6. Builds into a standoff scale model of the earlier "Hanomag" Sd.Kfz. 251/1 OOTB. Been a while so can't remember the actual Ausf, but a "C" as best I recall -tell being the shape of the horizontal V bulge of the 'tail' superstructure and simplified single piece hexagonal 'nose' armor plate. Like most earlier Tamiya kits from the early 1970s of a time when they were the only game in town pretty much for many types, this one too has inaccuracies and is absent the detail which might be found on a more contemporary tooled model of the subject. But, it still builds into an clearly identifiable model of the subject, and there is loads of aftermarket available for it which with patience and the spend, will turn it into a first rate model of the Sd.Kfz. 251/1. As is my policy, happy to build mine vintage OOTB I didn't go there, preferring to buy the silk purse shortcutting the hard work for pretty much equal to greater spend as necessary from the outset if wanted. A fun kit to build which looks the part in its warpaint with the dynamic figurines provided, mod with Tamiya's inexpensive 1974 (or Zvezda's more recent) towed 37mm PaK 36 kit, or same fitted for a Sd.Kfz. 251/10 if preferred. Heaps of alternative "how to" vids and mod articles on this kit. Do a search. GL. Enjoy.
  7. Don't quote me on the following IanC, as my memory may well be mistaken. I do know there is no extant example of the Stirling, and when I was reading Airfix's stance on not doing new tool kits for which there were neither a surviving airframe example nor original engineers drawings and why years ago, I vaguely recall the Stirling being mentioned as an example of same.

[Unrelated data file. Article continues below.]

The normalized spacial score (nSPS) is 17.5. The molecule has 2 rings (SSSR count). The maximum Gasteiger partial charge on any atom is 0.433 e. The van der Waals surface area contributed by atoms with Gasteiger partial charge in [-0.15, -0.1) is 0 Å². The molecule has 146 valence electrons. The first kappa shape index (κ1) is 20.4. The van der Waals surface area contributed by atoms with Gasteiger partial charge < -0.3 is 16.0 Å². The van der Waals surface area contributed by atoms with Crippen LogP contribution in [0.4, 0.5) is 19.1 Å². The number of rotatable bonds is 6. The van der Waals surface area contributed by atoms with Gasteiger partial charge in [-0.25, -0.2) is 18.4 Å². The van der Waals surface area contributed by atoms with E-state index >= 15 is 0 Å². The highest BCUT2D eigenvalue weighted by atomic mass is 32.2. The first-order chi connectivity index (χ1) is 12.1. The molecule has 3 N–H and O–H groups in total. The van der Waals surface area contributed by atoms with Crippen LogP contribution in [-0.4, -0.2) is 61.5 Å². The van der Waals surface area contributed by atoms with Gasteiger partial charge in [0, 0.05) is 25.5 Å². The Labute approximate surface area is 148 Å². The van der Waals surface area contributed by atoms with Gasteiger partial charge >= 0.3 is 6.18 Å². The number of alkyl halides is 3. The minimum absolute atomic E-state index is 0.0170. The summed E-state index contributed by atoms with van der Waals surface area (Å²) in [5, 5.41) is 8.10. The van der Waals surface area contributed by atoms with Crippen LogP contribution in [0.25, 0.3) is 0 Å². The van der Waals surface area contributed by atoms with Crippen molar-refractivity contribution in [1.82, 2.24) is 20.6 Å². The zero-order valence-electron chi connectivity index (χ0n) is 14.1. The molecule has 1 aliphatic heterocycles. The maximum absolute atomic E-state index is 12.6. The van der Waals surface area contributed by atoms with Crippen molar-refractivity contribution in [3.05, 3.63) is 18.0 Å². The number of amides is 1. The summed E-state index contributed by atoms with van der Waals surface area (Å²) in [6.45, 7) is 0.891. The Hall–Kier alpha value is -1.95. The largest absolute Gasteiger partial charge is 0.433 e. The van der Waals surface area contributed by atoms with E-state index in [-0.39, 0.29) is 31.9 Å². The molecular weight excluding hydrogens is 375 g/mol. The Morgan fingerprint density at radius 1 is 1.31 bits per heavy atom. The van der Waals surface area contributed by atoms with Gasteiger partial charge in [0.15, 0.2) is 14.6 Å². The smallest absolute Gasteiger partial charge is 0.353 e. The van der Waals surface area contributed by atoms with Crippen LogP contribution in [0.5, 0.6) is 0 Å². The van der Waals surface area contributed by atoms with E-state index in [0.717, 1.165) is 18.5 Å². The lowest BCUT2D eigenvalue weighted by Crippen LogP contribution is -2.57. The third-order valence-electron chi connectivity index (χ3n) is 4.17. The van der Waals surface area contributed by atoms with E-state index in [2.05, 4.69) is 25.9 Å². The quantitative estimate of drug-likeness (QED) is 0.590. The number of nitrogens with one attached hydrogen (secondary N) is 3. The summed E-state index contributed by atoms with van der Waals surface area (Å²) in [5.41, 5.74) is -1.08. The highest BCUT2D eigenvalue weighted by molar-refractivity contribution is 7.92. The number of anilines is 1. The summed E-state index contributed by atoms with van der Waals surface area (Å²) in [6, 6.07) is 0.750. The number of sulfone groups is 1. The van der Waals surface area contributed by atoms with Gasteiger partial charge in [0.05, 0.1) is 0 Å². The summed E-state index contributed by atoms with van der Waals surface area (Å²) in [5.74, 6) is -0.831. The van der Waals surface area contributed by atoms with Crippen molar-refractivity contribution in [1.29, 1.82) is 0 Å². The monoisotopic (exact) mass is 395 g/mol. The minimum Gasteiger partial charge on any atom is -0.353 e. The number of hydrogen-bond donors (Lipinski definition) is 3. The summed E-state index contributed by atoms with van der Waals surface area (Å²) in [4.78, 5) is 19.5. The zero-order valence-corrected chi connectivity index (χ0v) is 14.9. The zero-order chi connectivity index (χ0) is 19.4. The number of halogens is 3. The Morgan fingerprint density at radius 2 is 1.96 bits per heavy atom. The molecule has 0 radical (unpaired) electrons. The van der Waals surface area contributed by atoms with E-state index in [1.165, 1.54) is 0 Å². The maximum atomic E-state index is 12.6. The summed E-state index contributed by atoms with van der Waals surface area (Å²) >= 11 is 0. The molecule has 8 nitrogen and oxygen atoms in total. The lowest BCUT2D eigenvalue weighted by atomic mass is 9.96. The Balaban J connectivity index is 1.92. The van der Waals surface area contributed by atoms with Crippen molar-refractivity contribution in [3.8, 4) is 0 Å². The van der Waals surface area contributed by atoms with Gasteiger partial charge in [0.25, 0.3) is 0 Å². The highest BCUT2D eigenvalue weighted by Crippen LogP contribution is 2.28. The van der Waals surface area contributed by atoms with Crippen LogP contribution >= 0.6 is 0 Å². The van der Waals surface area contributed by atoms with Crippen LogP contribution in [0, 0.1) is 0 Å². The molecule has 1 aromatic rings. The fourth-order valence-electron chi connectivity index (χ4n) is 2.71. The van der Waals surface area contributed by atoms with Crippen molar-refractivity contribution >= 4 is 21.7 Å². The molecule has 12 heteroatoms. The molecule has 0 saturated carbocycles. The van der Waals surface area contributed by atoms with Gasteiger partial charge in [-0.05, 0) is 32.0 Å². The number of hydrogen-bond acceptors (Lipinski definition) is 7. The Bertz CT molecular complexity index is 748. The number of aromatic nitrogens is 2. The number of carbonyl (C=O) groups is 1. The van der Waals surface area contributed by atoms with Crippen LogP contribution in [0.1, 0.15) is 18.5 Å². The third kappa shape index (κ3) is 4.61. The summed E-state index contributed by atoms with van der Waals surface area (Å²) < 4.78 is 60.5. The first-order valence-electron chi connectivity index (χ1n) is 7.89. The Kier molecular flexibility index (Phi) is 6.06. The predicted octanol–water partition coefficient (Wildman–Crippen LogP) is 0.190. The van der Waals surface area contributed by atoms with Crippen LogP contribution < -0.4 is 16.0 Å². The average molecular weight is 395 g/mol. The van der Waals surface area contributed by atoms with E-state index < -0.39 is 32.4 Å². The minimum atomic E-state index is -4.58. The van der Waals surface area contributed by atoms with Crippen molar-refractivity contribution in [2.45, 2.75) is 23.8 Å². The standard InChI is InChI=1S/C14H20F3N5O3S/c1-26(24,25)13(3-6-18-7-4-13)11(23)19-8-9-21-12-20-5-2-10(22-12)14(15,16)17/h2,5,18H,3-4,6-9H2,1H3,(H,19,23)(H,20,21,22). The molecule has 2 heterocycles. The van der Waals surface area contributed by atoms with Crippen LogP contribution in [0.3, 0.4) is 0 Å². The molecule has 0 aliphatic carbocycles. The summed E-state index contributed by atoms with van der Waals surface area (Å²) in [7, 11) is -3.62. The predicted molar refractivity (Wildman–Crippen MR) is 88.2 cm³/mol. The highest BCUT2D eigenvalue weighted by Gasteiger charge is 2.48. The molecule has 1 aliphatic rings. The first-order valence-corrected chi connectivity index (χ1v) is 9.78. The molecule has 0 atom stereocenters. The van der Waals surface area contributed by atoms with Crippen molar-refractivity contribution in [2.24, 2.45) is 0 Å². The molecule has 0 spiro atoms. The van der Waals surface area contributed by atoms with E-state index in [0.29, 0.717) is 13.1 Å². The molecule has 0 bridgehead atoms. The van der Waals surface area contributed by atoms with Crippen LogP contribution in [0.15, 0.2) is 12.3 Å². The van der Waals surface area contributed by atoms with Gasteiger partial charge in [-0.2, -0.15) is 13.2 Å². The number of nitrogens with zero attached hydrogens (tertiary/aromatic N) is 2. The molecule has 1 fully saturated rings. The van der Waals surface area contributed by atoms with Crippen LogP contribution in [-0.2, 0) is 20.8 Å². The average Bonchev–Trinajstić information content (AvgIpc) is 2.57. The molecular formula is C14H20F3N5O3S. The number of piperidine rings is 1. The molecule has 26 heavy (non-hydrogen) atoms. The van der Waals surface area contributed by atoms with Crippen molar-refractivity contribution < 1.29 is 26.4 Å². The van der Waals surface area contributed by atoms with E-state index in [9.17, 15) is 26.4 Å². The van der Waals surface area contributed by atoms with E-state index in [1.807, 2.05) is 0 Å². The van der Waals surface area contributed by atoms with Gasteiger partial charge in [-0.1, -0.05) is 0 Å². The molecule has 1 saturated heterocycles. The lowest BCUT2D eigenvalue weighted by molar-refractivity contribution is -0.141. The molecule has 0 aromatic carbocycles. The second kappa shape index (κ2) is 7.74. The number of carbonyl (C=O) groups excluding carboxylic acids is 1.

8. To start with, very nice job. Neglected by modelling manufacturers, I suspect we all understand the probable why it is so. Sadly, the Stirling will never sell in the numbers of its much better known and famous sibling the Lancaster. Notwithstanding Italeri's offering of a few years ago, of course I agree with everyone else that I'd like to see it revisited with a new tool release of the quality of Airfix's Whitley et al by someone, and as most of us would suspect, Airfix of course the perfect candidate. That said, more a comment on your headline to say, only if one permits it to be. I also suspect perspective on the kit (A07002 the current rebox of the original 1966 release) itself a matter of modeller perspective dependent in degree upon age and era of their youth. My own is not to try and turn a sow's ear into a silk purse. It is what it is. Enjoy it for that and enjoy the vintage building experience as was. That's not to say one shouldn't try and turn out the best sow's ear one can by using one's fitting skills and advantage of masking and airbrush available today, but limit the perfectionism to that. I didn't have as hard a time experience with the Stirling as you did, although there was plenty of flash, and a couple of parts like the pitots short moulded. My 1968 mould Airfix Hampden was worse, as was the 1958 Comet mould. The plastic used on the Made in India kits (as was a decade ago) was soft recycled stuff Airfix used at that time, utterly dreadful to work with, although I like the light blue moulding dye of the Stirling. So as I've inferred above, I have the Stirling kit, built about a decade ago in a nostalgic revisitation accomplishing something I wanted to do all those years ago but couldn't then. Ten going on eleven years old I was around at the time of the model's initial release, although I could never afford it then. It was top of the price tier of Airfix's 1/72 kits in 1966, quite beyond pocket money unless saving all for an aeon. Undeniably, the kit isn't up to contemporary standards in company with a quite a few fortunately ever diminishing few others from Airfix's current lineup. e.g. HP Hampden, DH.88 Comet to name but those two. The way I look at it is that they stem from another era when base modeling skills and sanding were prerequisite and airbrushes few. Their target demographic when released were us baby boomer kids and teens who decorated mostly with Humbrol enamels from their near enough limited colour range applied with a hairy stick. The technology used to produce the mould and model along with expectations of everything about the finished result were very different from that of the primary modelling demographic of today. I'd wager most from that time were use as for play fighting imaginary battles with more than a few meeting a fiery dripping plastic end if not blown to bits with a penny bunger. If built with all of the above in mind and expectations of the final result accordingly, the experience can result n enjoyment rather than the frustratingly "hard work rather than fun". That's not a criticism of your personal preference or contemporary expectation perspective BTW, just an observation of how I approach it. All the best. Cheers.